Some don't feel like they deserve it and others have sent that money to their families. But according to Michigan Department of Corrections Spokesperson Chris Gautz, that money is also fueling drugs in the state's prisons.
"That is something we are worried about. Our strongest position is we know any influx of cash into the prison system is going to turn into an ability or option for prisoners to want and try to bring drugs into the facility," said Gautz.
The money that prisoners received added up to about $500 on average. But some prisoners, even murders facing life sentences could be getting thousands of dollars.
Last year, the IRS stopped all payments to prisoners after the first stimulus bill. But a class-action lawsuit in California proved there was no law on the books preventing a prisoner from receiving Covid relief funds.
"Some (prisoners) certainly feel they shouldn't get it and shouldn't be entitled to it. If Congress felt that way and if there was a lot of outrage from Congress about why prisoners were getting these checks - but in subsequent bills they wrote for the second and third installments of stimulus checks, they didn't change the laws," said Gautz.
There is a catch to prisoners that do receive funds. If someone incarcerated owes back taxes, restitution, or child support, MDOC is flagged and money is redirected to the courts.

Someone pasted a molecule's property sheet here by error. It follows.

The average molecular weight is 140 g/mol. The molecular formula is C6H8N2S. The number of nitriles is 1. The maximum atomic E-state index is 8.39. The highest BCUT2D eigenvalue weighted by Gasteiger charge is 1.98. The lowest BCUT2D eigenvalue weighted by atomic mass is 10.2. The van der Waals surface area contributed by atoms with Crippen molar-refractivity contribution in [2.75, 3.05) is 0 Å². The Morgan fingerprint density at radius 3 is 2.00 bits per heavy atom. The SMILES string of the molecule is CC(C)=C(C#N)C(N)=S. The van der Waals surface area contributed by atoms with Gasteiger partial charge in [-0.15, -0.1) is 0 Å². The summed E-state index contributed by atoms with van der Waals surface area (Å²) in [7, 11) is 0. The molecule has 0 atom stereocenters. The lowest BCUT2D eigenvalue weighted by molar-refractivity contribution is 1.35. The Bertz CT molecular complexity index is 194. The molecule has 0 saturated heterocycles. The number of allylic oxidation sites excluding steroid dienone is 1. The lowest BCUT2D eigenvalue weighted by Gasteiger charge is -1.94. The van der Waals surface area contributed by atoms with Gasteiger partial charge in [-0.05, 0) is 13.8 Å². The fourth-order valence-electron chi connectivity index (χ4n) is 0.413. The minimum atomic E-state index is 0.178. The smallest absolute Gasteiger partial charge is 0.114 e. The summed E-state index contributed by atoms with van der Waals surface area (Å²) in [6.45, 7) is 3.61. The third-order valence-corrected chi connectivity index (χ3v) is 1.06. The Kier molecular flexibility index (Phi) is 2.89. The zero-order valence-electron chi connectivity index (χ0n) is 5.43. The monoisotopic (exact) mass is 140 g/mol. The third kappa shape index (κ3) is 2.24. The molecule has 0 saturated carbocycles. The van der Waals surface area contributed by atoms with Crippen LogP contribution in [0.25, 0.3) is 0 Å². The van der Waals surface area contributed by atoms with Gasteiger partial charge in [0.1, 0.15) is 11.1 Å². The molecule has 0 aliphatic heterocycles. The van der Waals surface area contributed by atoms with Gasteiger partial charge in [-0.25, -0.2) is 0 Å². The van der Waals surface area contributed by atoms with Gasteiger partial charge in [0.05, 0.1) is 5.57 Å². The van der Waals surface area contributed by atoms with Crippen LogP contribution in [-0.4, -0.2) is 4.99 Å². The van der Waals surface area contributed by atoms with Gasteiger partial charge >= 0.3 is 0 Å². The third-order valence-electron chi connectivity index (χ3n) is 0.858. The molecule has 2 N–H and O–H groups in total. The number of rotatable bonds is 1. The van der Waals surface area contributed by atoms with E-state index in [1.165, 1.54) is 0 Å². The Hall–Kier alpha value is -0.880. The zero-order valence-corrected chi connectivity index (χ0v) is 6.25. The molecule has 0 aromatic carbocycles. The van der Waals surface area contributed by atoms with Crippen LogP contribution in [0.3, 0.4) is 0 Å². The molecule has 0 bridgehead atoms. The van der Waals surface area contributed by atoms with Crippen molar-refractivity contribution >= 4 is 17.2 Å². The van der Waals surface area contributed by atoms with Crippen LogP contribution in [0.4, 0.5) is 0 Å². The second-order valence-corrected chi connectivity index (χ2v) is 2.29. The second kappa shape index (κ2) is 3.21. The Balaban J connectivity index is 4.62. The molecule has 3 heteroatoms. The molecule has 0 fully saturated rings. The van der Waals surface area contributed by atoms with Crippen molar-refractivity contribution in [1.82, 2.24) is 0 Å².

Michigan Attorney General Dana Nessel is also going after that money to pay for a prisoner's "cost of care."
In a statement from her office, she said "By law, MDOC prisoners are subject to mandatory collection actions in an effort to recoup the cost of incarceration paid for by the taxpayers. Of the approximately 32,000 people currently in state prisons, the Attorney General has only filed about 125 cases involving prisoner stimulus funds."
"However, those actions were taken due to the total resources the prisoner had available," it added.
Three stimulus checks have gone out since federal relief starting coming in: $1,200, $600, and $1,400.
But with potential for more drugs in the system, MDOC is stepping up inmate surveillance.
"We are always monitoring for that - we are doing a lot more searches now in our facilities for contraband," said Gautz.